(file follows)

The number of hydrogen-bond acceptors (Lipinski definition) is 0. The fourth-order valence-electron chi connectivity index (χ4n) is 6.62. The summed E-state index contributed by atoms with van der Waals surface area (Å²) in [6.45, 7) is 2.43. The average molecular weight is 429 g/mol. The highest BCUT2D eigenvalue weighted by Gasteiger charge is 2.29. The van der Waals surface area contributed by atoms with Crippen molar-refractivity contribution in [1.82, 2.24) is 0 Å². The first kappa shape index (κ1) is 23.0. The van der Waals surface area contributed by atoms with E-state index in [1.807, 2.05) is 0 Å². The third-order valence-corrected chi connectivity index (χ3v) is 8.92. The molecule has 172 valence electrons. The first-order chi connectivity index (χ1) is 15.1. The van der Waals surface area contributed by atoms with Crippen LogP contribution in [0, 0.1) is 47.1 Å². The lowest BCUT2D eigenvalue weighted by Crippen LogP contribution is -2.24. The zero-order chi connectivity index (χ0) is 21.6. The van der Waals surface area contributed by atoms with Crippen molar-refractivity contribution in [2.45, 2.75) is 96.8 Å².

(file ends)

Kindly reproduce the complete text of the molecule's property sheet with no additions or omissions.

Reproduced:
The number of hydrogen-bond acceptors (Lipinski definition) is 0. The fourth-order valence-electron chi connectivity index (χ4n) is 6.62. The summed E-state index contributed by atoms with van der Waals surface area (Å²) in [6.45, 7) is 2.43. The average molecular weight is 429 g/mol. The highest BCUT2D eigenvalue weighted by Gasteiger charge is 2.29. The van der Waals surface area contributed by atoms with Crippen molar-refractivity contribution in [1.82, 2.24) is 0 Å². The first kappa shape index (κ1) is 23.0. The van der Waals surface area contributed by atoms with E-state index in [1.807, 2.05) is 0 Å². The third-order valence-corrected chi connectivity index (χ3v) is 8.92. The molecule has 172 valence electrons. The first-order chi connectivity index (χ1) is 15.1. The van der Waals surface area contributed by atoms with Crippen LogP contribution in [0, 0.1) is 47.1 Å². The lowest BCUT2D eigenvalue weighted by Crippen LogP contribution is -2.24. The zero-order chi connectivity index (χ0) is 21.6. The van der Waals surface area contributed by atoms with Crippen molar-refractivity contribution in [2.45, 2.75) is 96.8 Å².